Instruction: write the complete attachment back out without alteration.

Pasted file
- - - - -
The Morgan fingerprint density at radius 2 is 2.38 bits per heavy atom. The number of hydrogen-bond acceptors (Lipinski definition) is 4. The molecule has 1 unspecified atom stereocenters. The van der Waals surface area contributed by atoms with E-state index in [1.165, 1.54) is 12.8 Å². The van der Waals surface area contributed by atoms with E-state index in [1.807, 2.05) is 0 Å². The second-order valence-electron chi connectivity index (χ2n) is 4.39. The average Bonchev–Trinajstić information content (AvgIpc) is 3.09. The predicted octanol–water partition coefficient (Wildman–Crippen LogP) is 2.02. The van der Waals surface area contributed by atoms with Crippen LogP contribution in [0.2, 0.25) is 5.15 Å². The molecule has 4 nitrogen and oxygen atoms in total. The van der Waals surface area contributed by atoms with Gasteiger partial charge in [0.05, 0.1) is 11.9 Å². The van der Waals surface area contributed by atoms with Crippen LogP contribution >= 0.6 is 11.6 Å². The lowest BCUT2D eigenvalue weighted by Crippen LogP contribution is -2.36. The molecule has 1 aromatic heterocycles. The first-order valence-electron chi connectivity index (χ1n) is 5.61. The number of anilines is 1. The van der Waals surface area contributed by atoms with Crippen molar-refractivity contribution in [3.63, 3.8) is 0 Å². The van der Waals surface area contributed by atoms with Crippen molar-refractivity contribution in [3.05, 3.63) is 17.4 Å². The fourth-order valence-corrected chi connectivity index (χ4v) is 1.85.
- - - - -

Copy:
The Morgan fingerprint density at radius 2 is 2.38 bits per heavy atom. The number of hydrogen-bond acceptors (Lipinski definition) is 4. The molecule has 1 unspecified atom stereocenters. The van der Waals surface area contributed by atoms with E-state index in [1.165, 1.54) is 12.8 Å². The van der Waals surface area contributed by atoms with E-state index in [1.807, 2.05) is 0 Å². The second-order valence-electron chi connectivity index (χ2n) is 4.39. The average Bonchev–Trinajstić information content (AvgIpc) is 3.09. The predicted octanol–water partition coefficient (Wildman–Crippen LogP) is 2.02. The van der Waals surface area contributed by atoms with Crippen LogP contribution in [0.2, 0.25) is 5.15 Å². The molecule has 4 nitrogen and oxygen atoms in total. The van der Waals surface area contributed by atoms with Gasteiger partial charge in [0.05, 0.1) is 11.9 Å². The van der Waals surface area contributed by atoms with Crippen LogP contribution >= 0.6 is 11.6 Å². The lowest BCUT2D eigenvalue weighted by Crippen LogP contribution is -2.36. The molecule has 1 aromatic heterocycles. The first-order valence-electron chi connectivity index (χ1n) is 5.61. The number of anilines is 1. The van der Waals surface area contributed by atoms with Crippen molar-refractivity contribution in [3.63, 3.8) is 0 Å². The van der Waals surface area contributed by atoms with Crippen molar-refractivity contribution in [3.05, 3.63) is 17.4 Å². The fourth-order valence-corrected chi connectivity index (χ4v) is 1.85.